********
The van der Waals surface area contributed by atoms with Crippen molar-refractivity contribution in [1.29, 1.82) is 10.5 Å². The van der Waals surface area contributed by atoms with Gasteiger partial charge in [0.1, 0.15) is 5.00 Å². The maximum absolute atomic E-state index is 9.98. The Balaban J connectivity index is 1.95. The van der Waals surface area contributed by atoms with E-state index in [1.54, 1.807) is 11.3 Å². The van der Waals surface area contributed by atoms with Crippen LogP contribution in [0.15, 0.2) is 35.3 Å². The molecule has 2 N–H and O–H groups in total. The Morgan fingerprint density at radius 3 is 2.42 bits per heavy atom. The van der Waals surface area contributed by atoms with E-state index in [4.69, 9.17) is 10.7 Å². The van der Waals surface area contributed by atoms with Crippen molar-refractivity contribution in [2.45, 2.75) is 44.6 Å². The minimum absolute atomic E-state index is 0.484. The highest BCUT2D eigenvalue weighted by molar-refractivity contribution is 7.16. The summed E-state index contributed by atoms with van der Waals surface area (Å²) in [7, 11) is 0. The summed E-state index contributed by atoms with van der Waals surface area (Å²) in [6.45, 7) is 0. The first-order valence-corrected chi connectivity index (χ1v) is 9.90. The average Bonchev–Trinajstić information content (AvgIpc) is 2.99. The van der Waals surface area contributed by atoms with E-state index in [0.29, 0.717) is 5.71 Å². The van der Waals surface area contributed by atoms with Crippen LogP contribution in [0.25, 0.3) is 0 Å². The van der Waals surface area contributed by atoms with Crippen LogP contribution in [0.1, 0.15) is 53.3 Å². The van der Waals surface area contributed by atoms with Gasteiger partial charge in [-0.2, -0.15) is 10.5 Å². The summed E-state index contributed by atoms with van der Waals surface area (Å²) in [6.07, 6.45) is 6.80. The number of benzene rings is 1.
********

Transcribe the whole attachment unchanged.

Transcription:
The van der Waals surface area contributed by atoms with Crippen molar-refractivity contribution in [1.29, 1.82) is 10.5 Å². The van der Waals surface area contributed by atoms with Gasteiger partial charge in [0.1, 0.15) is 5.00 Å². The maximum absolute atomic E-state index is 9.98. The Balaban J connectivity index is 1.95. The van der Waals surface area contributed by atoms with E-state index in [1.54, 1.807) is 11.3 Å². The van der Waals surface area contributed by atoms with Crippen LogP contribution in [0.15, 0.2) is 35.3 Å². The molecule has 2 N–H and O–H groups in total. The Morgan fingerprint density at radius 3 is 2.42 bits per heavy atom. The van der Waals surface area contributed by atoms with E-state index in [4.69, 9.17) is 10.7 Å². The van der Waals surface area contributed by atoms with Crippen molar-refractivity contribution in [2.45, 2.75) is 44.6 Å². The minimum absolute atomic E-state index is 0.484. The highest BCUT2D eigenvalue weighted by molar-refractivity contribution is 7.16. The summed E-state index contributed by atoms with van der Waals surface area (Å²) in [7, 11) is 0. The summed E-state index contributed by atoms with van der Waals surface area (Å²) in [6.45, 7) is 0. The first-order valence-corrected chi connectivity index (χ1v) is 9.90. The average Bonchev–Trinajstić information content (AvgIpc) is 2.99. The van der Waals surface area contributed by atoms with E-state index in [0.29, 0.717) is 5.71 Å². The van der Waals surface area contributed by atoms with Crippen LogP contribution in [0.25, 0.3) is 0 Å². The van der Waals surface area contributed by atoms with Crippen LogP contribution in [0.1, 0.15) is 53.3 Å². The van der Waals surface area contributed by atoms with Gasteiger partial charge in [-0.2, -0.15) is 10.5 Å². The summed E-state index contributed by atoms with van der Waals surface area (Å²) in [6.07, 6.45) is 6.80. The number of benzene rings is 1.